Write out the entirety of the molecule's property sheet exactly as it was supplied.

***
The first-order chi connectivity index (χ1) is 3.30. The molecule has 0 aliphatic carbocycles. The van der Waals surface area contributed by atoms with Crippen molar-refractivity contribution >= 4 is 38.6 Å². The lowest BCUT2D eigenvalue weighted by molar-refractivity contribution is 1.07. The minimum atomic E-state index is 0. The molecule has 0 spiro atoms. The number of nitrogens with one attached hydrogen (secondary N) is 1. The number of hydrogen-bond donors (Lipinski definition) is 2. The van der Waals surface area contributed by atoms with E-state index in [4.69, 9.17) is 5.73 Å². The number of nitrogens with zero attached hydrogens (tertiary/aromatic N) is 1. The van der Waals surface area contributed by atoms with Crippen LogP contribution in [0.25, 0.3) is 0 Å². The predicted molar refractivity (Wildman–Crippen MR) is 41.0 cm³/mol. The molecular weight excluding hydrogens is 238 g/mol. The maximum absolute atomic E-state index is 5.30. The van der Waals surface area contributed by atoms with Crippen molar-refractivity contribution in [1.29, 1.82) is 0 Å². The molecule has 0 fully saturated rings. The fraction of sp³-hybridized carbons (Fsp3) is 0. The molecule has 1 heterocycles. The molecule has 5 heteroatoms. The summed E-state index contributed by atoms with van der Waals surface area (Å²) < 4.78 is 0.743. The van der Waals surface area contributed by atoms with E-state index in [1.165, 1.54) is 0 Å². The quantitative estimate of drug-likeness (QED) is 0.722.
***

The first-order chi connectivity index (χ1) is 3.30. The molecule has 0 aliphatic carbocycles. The van der Waals surface area contributed by atoms with Crippen molar-refractivity contribution >= 4 is 38.6 Å². The lowest BCUT2D eigenvalue weighted by molar-refractivity contribution is 1.07. The minimum atomic E-state index is 0. The molecule has 0 spiro atoms. The number of nitrogens with one attached hydrogen (secondary N) is 1. The number of hydrogen-bond donors (Lipinski definition) is 2. The van der Waals surface area contributed by atoms with E-state index in [4.69, 9.17) is 5.73 Å². The number of nitrogens with zero attached hydrogens (tertiary/aromatic N) is 1. The van der Waals surface area contributed by atoms with Crippen LogP contribution in [0.25, 0.3) is 0 Å². The predicted molar refractivity (Wildman–Crippen MR) is 41.0 cm³/mol. The molecular weight excluding hydrogens is 238 g/mol. The maximum absolute atomic E-state index is 5.30. The van der Waals surface area contributed by atoms with Crippen molar-refractivity contribution in [1.29, 1.82) is 0 Å². The molecule has 0 fully saturated rings. The fraction of sp³-hybridized carbons (Fsp3) is 0. The molecule has 1 heterocycles. The molecule has 5 heteroatoms. The summed E-state index contributed by atoms with van der Waals surface area (Å²) < 4.78 is 0.743. The van der Waals surface area contributed by atoms with E-state index in [1.165, 1.54) is 0 Å². The quantitative estimate of drug-likeness (QED) is 0.722.